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As the camera flashed for my senior photos on October 12, 1996, I was feeling excited. I had a date later that day. Sure, I’d been on dates with girls before, but this would be my first one with a guy. I was nervous, thinking about what would happen if someone I knew saw me, the etiquette of who should pay the bill and who would initiate a kiss at the end of the evening. As the night progressed (dinner and miniature golf), I realized that we were basically two guys hanging out and having fun. It was carefree. On the drive home, I couldn’t stop smiling.
From the age of 4, I recall feeling different and looking at other boys. The word, “gay” wasn’t part of my vocabulary and wasn’t used in our home (though I remember my mother and sister laughing at a very flamboyant man having a yard sale once). Kids at school made fun of me calling me the dreaded “F” word. It was just obvious I was different.
In my conservative church, sermons preached that homosexuality was wrong and was a sin. I tried to obey the teachings of my church and fight off feelings of attraction toward the same sex. But I was confused. I had questions: how could a creator, who was supposed to be incredibly loving, have given me such a seemingly impossible burden? It felt like some sort of cruel joke. Hours of prayer didn’t ease the feelings. They only became stronger and more intense. I wrestled with the internal conflict that everyone around me thought the way I was born was wrong.
The morning after my first same-sex date, it was though my maker himself was trying to make that message loud and clear. I was driving down a back road in my small hometown on my way to church when a dog ran in front of my car, causing me to veer off the road. My car rolled a few times and landed upside down, smashing the roof all the way to the driver’s seat. The only sense my 17-year-old mind could make of the accident was that God was punishing me for finally acting on my feelings. It wasn’t fair! I may have walked away from the accident without any broken bones, but one thing was broken for sure—my spirit.
The following week at school, as my best friend and I passed notes back and forth in Algebra, I decided to tell her about my date, knowing she would be accepting. It felt amazing to finally share the secret I’d been keeping for my entire existence. I had an outlet in her to discuss my thoughts and feelings. It was enough.
A few weeks later, though, I knew something was different as I walked down the hall of my high school. People turned away from their lockers to look at me, whispering to each other—almost in slow motion. It felt surreal. Then a football player abruptly hit fast forward, knocking my books out of my hands and scattering my belongings all over the floor. My friend’s boyfriend had found one of our notes and shared it with the rest of the school. Being bullied wasn’t new to me, but I was not prepared for the year ahead.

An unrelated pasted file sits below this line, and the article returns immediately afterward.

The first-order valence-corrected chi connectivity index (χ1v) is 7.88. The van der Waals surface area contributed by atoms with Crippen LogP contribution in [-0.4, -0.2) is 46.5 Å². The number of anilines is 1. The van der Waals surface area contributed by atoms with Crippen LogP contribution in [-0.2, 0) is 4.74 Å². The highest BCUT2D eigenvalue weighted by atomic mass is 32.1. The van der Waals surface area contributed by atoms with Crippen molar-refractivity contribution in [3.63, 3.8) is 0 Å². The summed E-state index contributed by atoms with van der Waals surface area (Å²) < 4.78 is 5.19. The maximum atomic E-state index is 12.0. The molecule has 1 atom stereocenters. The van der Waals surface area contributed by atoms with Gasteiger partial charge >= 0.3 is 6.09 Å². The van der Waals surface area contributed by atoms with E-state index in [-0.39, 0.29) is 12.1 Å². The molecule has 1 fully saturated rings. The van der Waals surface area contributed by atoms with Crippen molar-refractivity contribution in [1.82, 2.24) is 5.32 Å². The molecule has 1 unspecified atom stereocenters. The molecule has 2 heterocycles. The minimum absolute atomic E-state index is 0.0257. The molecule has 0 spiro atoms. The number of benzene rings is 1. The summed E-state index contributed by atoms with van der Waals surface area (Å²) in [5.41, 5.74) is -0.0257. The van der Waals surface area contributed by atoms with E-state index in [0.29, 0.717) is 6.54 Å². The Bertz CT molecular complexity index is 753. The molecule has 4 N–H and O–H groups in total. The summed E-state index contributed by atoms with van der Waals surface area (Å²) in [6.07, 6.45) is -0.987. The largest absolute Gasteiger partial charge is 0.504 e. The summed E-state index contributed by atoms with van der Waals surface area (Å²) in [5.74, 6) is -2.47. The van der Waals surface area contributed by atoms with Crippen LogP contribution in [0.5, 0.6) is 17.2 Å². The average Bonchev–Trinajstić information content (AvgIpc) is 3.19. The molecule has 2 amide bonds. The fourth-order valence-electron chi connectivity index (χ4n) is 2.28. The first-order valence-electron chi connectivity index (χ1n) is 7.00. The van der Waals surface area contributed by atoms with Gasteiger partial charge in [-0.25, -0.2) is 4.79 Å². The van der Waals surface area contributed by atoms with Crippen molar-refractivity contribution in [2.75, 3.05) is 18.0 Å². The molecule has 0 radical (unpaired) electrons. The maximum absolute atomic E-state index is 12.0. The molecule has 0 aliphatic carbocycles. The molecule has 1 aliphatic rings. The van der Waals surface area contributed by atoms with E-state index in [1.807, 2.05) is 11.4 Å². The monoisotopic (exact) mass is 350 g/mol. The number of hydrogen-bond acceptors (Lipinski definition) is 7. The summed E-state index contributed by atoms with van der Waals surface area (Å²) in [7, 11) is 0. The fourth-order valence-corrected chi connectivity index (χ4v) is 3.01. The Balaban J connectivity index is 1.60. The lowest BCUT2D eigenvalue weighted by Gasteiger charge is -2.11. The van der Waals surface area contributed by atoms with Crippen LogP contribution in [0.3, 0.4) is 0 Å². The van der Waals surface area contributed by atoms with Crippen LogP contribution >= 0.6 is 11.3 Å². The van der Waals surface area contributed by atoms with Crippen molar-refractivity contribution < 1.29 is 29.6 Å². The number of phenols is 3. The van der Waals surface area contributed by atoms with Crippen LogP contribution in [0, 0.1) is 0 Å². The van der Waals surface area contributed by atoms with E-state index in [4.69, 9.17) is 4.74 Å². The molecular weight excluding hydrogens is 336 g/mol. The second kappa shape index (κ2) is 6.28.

I was beaten up weekly, but weighing 140 pounds, it was futile to fight back. I’d take the punches and kicks, waiting, hoping for the torment to end. I avoided telling any of my teachers for fear it would make my situation worse and my parents would have to get involved. When I finally had the courage to talk to school administration, I was told that I had brought everything on myself by coming out. I felt defeated and wanted a way out. My grades were slipping. There were some days I’d drive to school but couldn’t bring myself to walk inside. I’d turn around and go home or spend the day at a park or shopping mall. My parents, sensing something was wrong and knowing of my gay friend, started asking if I was gay. Finally, I told them the truth, my truth. They weren’t accepting, but witnessing my intense emotional pain and depression, they tried to help by taking me to the family doctor. I was put on heavy anti-depression and anxiety medications. The drugs only made things worse, bringing on suicidal thoughts and feelings. Unable to imagine facing more days of torment and more people who didn’t understand me, I came to the conclusion that I wouldn’t make it to my 18th birthday and tried taking my life a few times. Fortunately, I survived—and stopped the meds on my own, having realized I had never once thought of ending my life prior to taking them. (A year later, research was published showing the two medications I had been on caused suicidal thoughts in people under 18.)
My entire world as I knew it had changed, and it felt like I had no control over anything. There was also the heavy feeling of being alone. My family, peers, church, and my maker all seemed to have abandoned me. Hope didn’t seem to exist. I was beaten down.
Coming Full Circle
Twenty years later it’s 2016, I’m 37 years old, and things have changed. My family is now accepting. I’m surrounded by loving and supportive friends. And best of all, I have a family of my own, consisting of an incredibly amazing partner and big, goofy dog. Gay marriage is legal in all 50 states, which seemed like a huge and unfathomable dream at one time. Ellen DeGeneres, whose sitcom was cancelled in 1997 when she came out, now has the number one talk show in the country. And gay/straight alliances and student groups are now common in schools.